Social Media Lessons From the GOP Race (MarketingProfs)

Republican presidential candidates have made social media an integral part of their campaign efforts to win the White House in 2012—signing on to various social networks in hopes of reaching key constituents—and marketers can learn a lot by watching the political campaigns at work, according to a study by iContact.

The new study explores how the Republican candidates are using social media to share messages and engage voters, and offers insights and recommendations for businesses that use social media.

Below, findings from iContact's study.

Overall, Facebook is the top social platform among the candidates* studied with the largest volume of fans/followers and engagement levels.**

Interestingly, among the top three contenders—Newt Gingrich, Mitt Romney, and Ron Paul—each has a clear advantage on one of the three major platforms studied, Facebook, Twitter, and YouTube:

  • Facebook: Mitt Romney leads with 1,287,286 fans, followed by Ron Paul with 696,592 and Newt Gingrich with 225,936. A skilled businessman, Romney also stands out for having a holistically integrated social campaign, according to the study.
  • Twitter: Newt Gingrich leads in Twitter firepower, boasting 1,388,204 followers, followed by Mitt Romney with 233,684 and Ron Paul with 164,134. 

    Gingrich and Romney use Twitter less frequently than other candidates: Each issued 46 original tweets during December, compared with 110 tweets for Ron Paul and 86 for Rick Santorum.
  • YouTube: Ron Paul leads in YouTube users with 39,664, followed by New Gingrich with 7,593 users, Rick Perry with 3,362, and Mitt Romney with 3,202.

 

Facebook's strength is no surprise to the small business community. In October 2011, iContact found [pdf] that 76% of surveyed small businesses "favored" Facebook. Moreover, with more than 800 million users, Facebook has announced several upcoming changes aimed at maintaining its dominance in 2012.  

Other findings related to the Republican candidates' use of social media, and the business takeaways they highlight, issued by iContact: 

  • Focus on quality, not just quantity: Though Mitt Romney has the highest number of Facebook fans, he has the lowest level of Facebook fan engagement at 8.97%. By contrast, among the candidates, Rick Santorum has far fewer Facebook fans (62,800), but has the highest engagement level at 50.42%.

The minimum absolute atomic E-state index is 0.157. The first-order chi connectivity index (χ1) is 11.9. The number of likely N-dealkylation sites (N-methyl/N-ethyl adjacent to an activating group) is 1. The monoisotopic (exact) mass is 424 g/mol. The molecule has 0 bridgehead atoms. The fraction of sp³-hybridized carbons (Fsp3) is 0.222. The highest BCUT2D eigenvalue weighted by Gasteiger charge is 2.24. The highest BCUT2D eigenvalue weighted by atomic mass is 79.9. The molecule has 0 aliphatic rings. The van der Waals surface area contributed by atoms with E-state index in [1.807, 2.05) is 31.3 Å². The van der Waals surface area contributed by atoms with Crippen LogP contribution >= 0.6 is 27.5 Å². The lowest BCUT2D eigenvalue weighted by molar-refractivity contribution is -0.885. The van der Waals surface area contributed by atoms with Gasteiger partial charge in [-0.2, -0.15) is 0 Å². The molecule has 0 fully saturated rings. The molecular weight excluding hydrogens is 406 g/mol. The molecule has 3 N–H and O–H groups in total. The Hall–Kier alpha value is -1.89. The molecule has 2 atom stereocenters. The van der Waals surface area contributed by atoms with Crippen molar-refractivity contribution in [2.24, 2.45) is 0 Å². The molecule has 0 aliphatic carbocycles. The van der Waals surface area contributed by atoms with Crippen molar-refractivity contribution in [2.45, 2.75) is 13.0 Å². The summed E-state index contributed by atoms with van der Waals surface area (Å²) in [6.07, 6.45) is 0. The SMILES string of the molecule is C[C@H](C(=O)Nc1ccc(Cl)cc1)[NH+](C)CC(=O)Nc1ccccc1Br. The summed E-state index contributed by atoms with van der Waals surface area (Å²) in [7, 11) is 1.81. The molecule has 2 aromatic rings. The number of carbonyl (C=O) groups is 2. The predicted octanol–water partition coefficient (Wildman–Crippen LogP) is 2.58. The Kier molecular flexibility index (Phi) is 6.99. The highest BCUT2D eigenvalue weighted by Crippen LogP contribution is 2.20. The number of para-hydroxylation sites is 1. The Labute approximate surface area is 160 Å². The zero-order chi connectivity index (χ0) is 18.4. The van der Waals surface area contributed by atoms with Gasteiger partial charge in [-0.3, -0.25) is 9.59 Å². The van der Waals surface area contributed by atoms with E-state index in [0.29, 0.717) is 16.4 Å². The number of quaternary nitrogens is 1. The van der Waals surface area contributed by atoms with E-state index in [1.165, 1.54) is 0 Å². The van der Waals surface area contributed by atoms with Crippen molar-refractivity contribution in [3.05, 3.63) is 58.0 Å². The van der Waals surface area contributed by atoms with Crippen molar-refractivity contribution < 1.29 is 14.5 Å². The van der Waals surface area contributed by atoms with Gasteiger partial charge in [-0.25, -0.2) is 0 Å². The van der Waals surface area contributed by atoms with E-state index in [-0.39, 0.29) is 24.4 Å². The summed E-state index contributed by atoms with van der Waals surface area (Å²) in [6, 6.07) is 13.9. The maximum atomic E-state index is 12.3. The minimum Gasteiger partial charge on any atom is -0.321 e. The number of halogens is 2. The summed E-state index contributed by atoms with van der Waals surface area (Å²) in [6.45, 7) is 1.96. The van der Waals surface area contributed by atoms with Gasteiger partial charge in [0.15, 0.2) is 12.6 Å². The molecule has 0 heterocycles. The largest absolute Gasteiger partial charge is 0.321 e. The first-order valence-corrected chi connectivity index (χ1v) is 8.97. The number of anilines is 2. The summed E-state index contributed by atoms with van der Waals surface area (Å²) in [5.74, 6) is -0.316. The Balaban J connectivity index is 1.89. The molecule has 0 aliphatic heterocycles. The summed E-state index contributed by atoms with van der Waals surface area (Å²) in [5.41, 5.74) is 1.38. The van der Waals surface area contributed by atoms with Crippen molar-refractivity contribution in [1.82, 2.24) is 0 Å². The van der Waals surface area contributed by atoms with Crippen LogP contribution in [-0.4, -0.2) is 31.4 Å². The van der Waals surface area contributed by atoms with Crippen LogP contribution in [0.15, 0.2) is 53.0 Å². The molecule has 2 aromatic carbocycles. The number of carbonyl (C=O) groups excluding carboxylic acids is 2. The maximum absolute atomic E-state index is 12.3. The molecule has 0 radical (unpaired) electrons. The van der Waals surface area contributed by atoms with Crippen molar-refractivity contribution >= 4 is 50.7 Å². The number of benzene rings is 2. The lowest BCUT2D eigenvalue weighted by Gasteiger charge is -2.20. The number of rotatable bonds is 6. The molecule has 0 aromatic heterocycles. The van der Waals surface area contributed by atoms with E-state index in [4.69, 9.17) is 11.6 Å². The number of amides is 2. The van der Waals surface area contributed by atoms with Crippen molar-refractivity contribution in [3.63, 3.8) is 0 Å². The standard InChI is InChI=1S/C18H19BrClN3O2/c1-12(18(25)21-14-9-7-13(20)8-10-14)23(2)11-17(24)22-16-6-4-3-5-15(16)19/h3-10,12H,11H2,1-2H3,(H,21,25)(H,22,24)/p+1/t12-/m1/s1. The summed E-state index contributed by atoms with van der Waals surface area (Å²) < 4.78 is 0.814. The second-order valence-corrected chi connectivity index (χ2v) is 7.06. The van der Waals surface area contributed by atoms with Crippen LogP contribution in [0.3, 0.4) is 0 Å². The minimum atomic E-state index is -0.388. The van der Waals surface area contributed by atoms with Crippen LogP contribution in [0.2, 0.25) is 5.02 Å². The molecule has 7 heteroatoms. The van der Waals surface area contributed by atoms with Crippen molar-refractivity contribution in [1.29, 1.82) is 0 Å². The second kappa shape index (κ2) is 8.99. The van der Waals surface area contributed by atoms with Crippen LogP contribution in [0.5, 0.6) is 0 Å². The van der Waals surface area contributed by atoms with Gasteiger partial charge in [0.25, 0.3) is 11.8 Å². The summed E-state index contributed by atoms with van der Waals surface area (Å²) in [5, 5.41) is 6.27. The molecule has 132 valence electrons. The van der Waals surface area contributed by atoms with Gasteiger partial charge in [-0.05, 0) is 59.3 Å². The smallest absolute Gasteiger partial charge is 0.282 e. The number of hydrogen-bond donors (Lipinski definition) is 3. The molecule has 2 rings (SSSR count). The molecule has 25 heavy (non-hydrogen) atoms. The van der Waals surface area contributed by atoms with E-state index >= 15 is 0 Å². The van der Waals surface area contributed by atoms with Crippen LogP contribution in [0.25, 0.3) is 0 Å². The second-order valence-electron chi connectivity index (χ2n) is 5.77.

• Content is king: Though all the candidates use Twitter, Gingrich has the highest number of followers across the network (1.38 million), more than five times the number of second-ranked Romney. Gingrich issues tweets often; but, more importantly, he appears to provide content his community wants, iContact points out.
  • Google+ is still a guessing game: Only Gingrich and Romney have integrated Google+ into their social strategies. As of October 2011, iContact's survey revealed small businesses were mixed, too: 48% "favored" Google+, whereas 52% were not sure about Google+. 
  • A picture is worth a thousand words: Mitt Romney uses photos and videos to create content for his social properties, using multimedia content or links where fans can take action in almost every single Facebook post. 

    His campaign posts photos and videos from events, speeches, and commercials to help convey Romney's message to voters in a unique way. The former Massachusetts governor has also branched out into emerging platforms such as Flickr and Tout. 

    Similarly, Ron Paul has used his campaign's YouTube channel to amass more than 7 million clicks.
  • Social and email are a powerful combination: All GOP candidates have incorporated email into their marketing strategies to achieve the combined punch it provides when used in conjunction with social media, according to iContact. In addition, they have made it easy and seamless to subscribe to email and social media updates from their campaigns.
  • There's is ROI for every budget: No matter the size of the campaign budget, all candidates have incorporated social media into their communications strategies. Even candidates with lower campaign funding have seen high engagement numbers across their followers, signaling that messages are resonating with their communities.

*Rick Perry was still in the GOP race on Jan 12 (when the study was conducted) but dropped out on Jan 19.

**Engagement is defined in the study as someone taking an action such as "liking" a page or page content, writing comments, sharing content, answering a question, responding to an event, mentioning or tagging the page, checking in in at a location, or recommending the page.

About the data: The iContact social media audit was conducted on January 12, 2012. Engagement levels were tracked for the week of Dec 31, 2011 to Jan 6, 2012. The findings do not reflect the political views or opinions of company. iContact's October-2011 Social Media study was based on a poll of iContact's small business customers, conducted in the third quarter of 2011.

Read more: http://www.marketingprofs.com/charts/2012/6909/social-media-lessons-from-the-gop-race

 

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